Things were even slower than usual over the summer and early fall here at the Slow Woodworker. I am thinking of changing the name of my blog to The Almost Ground to A Halt Woodworker!
A summer of family activities, including some travel and working with my son on rebuilding a 1971 Austin Mini took priority over the woodworking.
One small woodworking activity I did manage to accomplish over the summer was levelling an elm slab that was too big for my planer by using a router jig. I have no idea what I will use the slab for, but at least it is flat and level now!
I still have the yellow cedar Japanese style lamp and the oak slab small table that I want to complete. I also would like to make a couple of simple boxes to give out as Christmas presents.
The chainsawing season has started up at the local log dump area. There are quite a few nice logs down there that I hope to get to over the course of the winter. Unfortunately it started up a month later than it normally does, then just before it opened I broke a finger. I still have four more weeks in a splint, but it is feeling good and I am hopeful that chainsawing will not be too hard on it!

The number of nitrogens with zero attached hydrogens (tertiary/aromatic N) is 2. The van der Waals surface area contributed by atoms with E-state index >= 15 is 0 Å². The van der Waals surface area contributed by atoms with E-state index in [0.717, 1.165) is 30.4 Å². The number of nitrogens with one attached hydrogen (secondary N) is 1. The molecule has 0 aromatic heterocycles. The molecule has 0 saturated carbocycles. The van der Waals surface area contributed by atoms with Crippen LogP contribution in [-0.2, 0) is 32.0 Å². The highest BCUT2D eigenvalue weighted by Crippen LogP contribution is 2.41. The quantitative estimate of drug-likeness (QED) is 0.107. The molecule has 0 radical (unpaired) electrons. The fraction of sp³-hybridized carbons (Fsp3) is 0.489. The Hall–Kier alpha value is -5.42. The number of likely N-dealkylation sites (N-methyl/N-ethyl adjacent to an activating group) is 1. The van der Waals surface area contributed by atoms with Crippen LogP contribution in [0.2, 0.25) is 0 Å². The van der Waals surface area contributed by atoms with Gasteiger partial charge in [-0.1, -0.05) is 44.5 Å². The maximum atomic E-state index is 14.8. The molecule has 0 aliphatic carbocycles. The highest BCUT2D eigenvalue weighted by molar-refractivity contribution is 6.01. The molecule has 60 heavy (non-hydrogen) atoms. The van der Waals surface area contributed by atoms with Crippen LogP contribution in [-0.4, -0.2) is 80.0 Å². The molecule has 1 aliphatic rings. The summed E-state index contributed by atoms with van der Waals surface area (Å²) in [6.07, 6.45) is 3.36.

One thing I did manage to do was get a couple loads of wood through the kiln. These were all slabs that I milled up at least two years ago. I think two years ago was when a lot of cherry stated appearing at the log dump, so most of these slabs were cherry. Also a bit of Monterey cypress and some elm. Probably have enough slabs for two more kiln loads over the next couple of months. However, since my woodworking output is so fantastically mismatched with the amount of wood slabs I am sawing and drying, a huge surplus of slabs has once again built up. So rather than resolve the problem, I have elected to create more storage space by sellilng off some of my old woodworking machinery that I purchased with the intention of restoring and then using.
Here is a picture of my woodpile on the side of the house, in the middle of me pulling out slabs to put in the kiln. Everything I mill up goes in this pile for two years to dry out to about 12%, before I put it in the kiln, which takes it down to about 8%.